- Jeffrey Epstein, the notorious financier who was accused of sex trafficking young girls, gave a total of $850,000 to the Massachusetts Institute of Technology over 15 years, according to a report released on Jan. 10 by law firm Goodwin Procter.
- The university hired the firm to investigate its history with Epstein. It uncovered that at least three top university officials knew he was a convicted sex offender for years, but still accepted donations, in part because MIT lacked policies on potentially controversial gifts.
- No one at MIT informed the president, L. Rafael Reif, of Epstein's crimes, the firm found. But a tenured professor has been placed on paid administrative leave after it was found he "purposefully failed" to inform the university that Epstein funded his research in 2012.
Since last year, MIT has been the subject of public ire for its ties to Epstein, who ended his life in a New York jail cell in August after being indicted on charges of sex trafficking.
A September article from The New Yorker detailed how officials in MIT's Media Lab, a highly praised research laboratory, deliberately tried to conceal their relationship with Epstein. A day after the piece was published, Media Lab Director Joichi Ito stepped down from the university and several other boards. Two Media Lab researchers resigned prior to Ito, citing his work with Epstein as the reason.
In a letter to the campus in August, Reif offered a "profound and humble apology" to Epstein's victims and pledged to review how the university vets its donations.
Goodwin Procter's four-month review found Epstein made 10 separate gifts to MIT totaling $850,000. Of the donations, $525,000 went to the Media Lab, and $225,000 went to Seth Lloyd, the mechanical engineering professor MIT placed on leave.
Epstein bankrolled Lloyd and his research three times — with two $50,000 donations in 2012 and another $125,000 donation in 2017. But Epstein also gave Lloyd $60,000 sometime between 2005 and 2006, a "personal gift" the report notes, that Lloyd deposited in his personal bank account and did not disclose to MIT.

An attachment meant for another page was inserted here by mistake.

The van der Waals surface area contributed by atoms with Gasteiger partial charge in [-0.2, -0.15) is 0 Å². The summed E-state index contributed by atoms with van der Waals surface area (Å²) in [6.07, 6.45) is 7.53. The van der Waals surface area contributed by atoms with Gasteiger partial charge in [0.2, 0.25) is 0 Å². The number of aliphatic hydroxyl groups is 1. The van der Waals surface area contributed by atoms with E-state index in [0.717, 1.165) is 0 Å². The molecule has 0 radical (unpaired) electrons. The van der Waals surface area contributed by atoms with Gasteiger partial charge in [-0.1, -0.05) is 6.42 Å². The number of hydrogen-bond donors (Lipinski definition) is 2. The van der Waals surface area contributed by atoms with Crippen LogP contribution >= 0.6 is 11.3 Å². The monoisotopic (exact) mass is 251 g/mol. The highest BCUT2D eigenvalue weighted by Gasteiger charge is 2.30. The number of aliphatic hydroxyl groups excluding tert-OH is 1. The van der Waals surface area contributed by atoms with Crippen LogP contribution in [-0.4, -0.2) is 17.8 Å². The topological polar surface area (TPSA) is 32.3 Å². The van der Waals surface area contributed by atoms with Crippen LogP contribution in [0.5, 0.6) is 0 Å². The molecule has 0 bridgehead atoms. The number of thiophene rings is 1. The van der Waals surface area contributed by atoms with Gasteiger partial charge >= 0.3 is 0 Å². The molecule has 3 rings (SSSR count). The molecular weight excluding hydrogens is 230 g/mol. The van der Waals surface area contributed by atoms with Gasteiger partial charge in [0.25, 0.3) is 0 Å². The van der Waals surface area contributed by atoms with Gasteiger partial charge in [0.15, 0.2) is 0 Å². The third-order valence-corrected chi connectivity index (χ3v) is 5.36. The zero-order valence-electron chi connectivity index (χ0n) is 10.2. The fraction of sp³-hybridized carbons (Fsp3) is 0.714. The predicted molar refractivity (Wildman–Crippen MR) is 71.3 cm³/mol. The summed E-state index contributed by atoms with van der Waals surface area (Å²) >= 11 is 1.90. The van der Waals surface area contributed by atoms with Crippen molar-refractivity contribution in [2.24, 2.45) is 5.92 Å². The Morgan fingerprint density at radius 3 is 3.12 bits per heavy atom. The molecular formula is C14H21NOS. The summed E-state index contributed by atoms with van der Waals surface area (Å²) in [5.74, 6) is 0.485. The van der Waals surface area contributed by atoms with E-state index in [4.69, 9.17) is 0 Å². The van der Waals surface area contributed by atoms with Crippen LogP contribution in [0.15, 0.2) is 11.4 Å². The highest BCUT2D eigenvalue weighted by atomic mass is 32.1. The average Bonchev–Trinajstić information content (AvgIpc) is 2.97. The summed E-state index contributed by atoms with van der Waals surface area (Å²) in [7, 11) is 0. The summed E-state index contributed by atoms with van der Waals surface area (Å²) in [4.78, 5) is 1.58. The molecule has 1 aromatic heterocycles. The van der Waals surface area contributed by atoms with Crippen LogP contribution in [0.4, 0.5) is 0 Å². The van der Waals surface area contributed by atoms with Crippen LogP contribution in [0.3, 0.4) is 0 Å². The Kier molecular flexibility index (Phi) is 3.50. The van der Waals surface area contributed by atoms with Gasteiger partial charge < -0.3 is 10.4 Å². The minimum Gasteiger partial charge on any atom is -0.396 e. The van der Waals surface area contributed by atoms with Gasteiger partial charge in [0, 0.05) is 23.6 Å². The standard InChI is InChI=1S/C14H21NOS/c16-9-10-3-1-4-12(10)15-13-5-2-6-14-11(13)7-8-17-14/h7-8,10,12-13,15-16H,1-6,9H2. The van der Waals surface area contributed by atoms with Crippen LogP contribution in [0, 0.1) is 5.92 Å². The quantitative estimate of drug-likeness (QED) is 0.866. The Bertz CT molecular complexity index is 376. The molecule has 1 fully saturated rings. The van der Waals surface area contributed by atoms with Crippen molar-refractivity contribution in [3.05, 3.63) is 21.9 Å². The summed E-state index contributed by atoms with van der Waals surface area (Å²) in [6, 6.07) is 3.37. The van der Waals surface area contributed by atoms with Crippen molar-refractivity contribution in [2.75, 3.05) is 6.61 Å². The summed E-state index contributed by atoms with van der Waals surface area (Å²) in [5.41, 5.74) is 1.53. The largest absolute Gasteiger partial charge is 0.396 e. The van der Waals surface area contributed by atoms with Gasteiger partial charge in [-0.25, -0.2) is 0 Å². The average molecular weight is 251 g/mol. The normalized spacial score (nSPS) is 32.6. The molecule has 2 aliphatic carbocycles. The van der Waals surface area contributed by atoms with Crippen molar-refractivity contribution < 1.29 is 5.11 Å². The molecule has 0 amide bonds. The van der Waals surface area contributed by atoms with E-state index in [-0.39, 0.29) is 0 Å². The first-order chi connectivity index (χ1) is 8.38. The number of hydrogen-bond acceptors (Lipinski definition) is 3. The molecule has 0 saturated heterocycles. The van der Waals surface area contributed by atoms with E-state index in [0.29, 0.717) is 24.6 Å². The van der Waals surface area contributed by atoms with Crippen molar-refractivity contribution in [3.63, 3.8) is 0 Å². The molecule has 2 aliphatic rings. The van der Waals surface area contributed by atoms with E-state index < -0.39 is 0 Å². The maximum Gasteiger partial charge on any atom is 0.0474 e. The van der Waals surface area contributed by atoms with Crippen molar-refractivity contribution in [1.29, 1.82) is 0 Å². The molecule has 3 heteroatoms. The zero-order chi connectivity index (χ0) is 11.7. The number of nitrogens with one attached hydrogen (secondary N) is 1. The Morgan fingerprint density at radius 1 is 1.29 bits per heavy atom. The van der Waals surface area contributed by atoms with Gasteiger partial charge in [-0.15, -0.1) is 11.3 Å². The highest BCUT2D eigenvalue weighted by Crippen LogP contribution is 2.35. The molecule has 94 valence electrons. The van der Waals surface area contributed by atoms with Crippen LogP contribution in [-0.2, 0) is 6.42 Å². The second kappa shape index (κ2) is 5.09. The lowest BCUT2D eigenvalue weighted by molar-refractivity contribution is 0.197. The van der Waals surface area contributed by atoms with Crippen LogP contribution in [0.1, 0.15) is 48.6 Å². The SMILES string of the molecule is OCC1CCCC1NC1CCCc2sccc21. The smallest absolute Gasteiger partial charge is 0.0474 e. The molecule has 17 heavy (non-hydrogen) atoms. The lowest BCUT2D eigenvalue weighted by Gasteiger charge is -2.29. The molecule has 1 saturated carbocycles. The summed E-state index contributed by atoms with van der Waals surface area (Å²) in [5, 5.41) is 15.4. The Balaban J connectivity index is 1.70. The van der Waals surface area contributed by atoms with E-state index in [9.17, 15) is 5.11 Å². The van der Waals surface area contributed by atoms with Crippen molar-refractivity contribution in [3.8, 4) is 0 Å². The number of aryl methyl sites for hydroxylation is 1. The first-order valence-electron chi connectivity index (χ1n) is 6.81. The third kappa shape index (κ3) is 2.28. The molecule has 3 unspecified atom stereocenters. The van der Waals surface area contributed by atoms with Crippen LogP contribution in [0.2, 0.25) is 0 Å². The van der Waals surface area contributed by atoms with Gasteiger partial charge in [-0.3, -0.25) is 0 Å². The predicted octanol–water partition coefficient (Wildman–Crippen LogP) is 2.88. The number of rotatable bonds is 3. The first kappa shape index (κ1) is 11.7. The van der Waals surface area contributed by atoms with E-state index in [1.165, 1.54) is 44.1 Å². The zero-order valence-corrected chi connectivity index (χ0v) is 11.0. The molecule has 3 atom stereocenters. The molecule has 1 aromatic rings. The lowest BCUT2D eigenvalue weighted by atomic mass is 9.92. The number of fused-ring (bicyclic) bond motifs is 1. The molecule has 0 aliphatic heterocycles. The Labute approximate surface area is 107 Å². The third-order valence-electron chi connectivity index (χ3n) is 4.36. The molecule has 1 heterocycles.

Investigators found Lloyd viewed the 2012 donations as a test of whether MIT would flag a donation from Epstein.
"Professor Lloyd knew that donations from Epstein would be controversial and that MIT might reject them," the report states. "We conclude that, in concert with Epstein, he purposefully decided not to alert the Institute to Epstein's criminal record, choosing instead to allow mid-level administrators to process the donations without any formal discussion or diligence concerning Epstein."
In a Medium post on Jan. 16, Lloyd pushed back on the firm's findings, saying he followed the proper procedures for accepting donations and that he did not try to conceal the fact that they came from Epstein.
A press release from the university discussing the report notes that following one of Epstein's $50,000 donations to Lloyd, in 2012, Reif signed a "standard gift-acknowledgment letter" letter thanking Epstein for the gift. But according to the report Reif "had no contemporaneous knowledge of Epstein’s donations. There also is no evidence that anyone brought the significance of Epstein or his crimes to President Reif's attention at any time prior to 2019."
Epstein gave directly to the Media Lab six times between 2013 and 2017, but officials rejected a $25,000 donation in 2019 following widespread media coverage of accusations against him.
In 2013, three MIT vice presidents were made aware of Epstein's 2008 conviction in Florida for soliciting a minor for prostitution. As a part of that case, Epstein was forced to register as a sex offender.
The three administrators were R. Gregory Morgan, the former vice president and general counsel; Jeffrey Newton, former vice president for resource development; and Israel Ruiz, executive vice president and treasurer, who announced in December he will leave MIT.
The trio, "acting in good faith, debated whether to accept Epstein's post-conviction donations to the Media Lab," the report states. "They ultimately decided on a compromise solution: accept the donations to support Ito and the Media Lab, while trying to protect the Institute to the extent possible by insisting that such donations remain relatively small and unpublicized, so that they could not be used by Epstein to launder or 'whitewash' his reputation or to gain influence at MIT."
Reif once again wrote to campus on Jan. 10, pinpointing five goals for the university and how it would improve its policies for accepting gifts and address potential abuses of power.
MIT was one of many higher ed institutions that faced a reckoning in the last year or so for accepting money from controversial sources. Past academic donations from the Sackler family, known best for their part in helping develop and peddle the addictive narcotic OxyContin, also came under scrutiny and ultimately led to Tufts University scrubbing the Sackler name from its campus facilities.
This story has been updated with statements from Seth Lloyd.